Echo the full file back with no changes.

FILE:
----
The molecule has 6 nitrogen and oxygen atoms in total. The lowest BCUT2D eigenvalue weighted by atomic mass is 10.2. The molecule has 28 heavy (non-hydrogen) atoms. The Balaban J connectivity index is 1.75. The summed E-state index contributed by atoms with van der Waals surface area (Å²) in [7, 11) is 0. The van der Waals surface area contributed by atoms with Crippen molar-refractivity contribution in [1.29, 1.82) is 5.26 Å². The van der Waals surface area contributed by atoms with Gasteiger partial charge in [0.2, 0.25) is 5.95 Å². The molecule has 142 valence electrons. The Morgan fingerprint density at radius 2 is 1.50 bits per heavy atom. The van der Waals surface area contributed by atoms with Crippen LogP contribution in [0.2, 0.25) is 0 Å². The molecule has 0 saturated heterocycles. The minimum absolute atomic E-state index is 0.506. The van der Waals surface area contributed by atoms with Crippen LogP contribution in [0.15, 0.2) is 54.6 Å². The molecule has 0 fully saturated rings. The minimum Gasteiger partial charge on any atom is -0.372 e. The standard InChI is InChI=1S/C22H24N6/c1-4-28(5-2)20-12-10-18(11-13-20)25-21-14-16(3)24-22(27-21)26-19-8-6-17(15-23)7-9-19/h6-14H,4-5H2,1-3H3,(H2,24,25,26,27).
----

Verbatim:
The molecule has 6 nitrogen and oxygen atoms in total. The lowest BCUT2D eigenvalue weighted by atomic mass is 10.2. The molecule has 28 heavy (non-hydrogen) atoms. The Balaban J connectivity index is 1.75. The summed E-state index contributed by atoms with van der Waals surface area (Å²) in [7, 11) is 0. The van der Waals surface area contributed by atoms with Crippen molar-refractivity contribution in [1.29, 1.82) is 5.26 Å². The van der Waals surface area contributed by atoms with Gasteiger partial charge in [0.2, 0.25) is 5.95 Å². The molecule has 142 valence electrons. The Morgan fingerprint density at radius 2 is 1.50 bits per heavy atom. The van der Waals surface area contributed by atoms with Crippen LogP contribution in [0.2, 0.25) is 0 Å². The molecule has 0 saturated heterocycles. The minimum absolute atomic E-state index is 0.506. The van der Waals surface area contributed by atoms with Crippen LogP contribution in [0.15, 0.2) is 54.6 Å². The molecule has 0 fully saturated rings. The minimum Gasteiger partial charge on any atom is -0.372 e. The standard InChI is InChI=1S/C22H24N6/c1-4-28(5-2)20-12-10-18(11-13-20)25-21-14-16(3)24-22(27-21)26-19-8-6-17(15-23)7-9-19/h6-14H,4-5H2,1-3H3,(H2,24,25,26,27).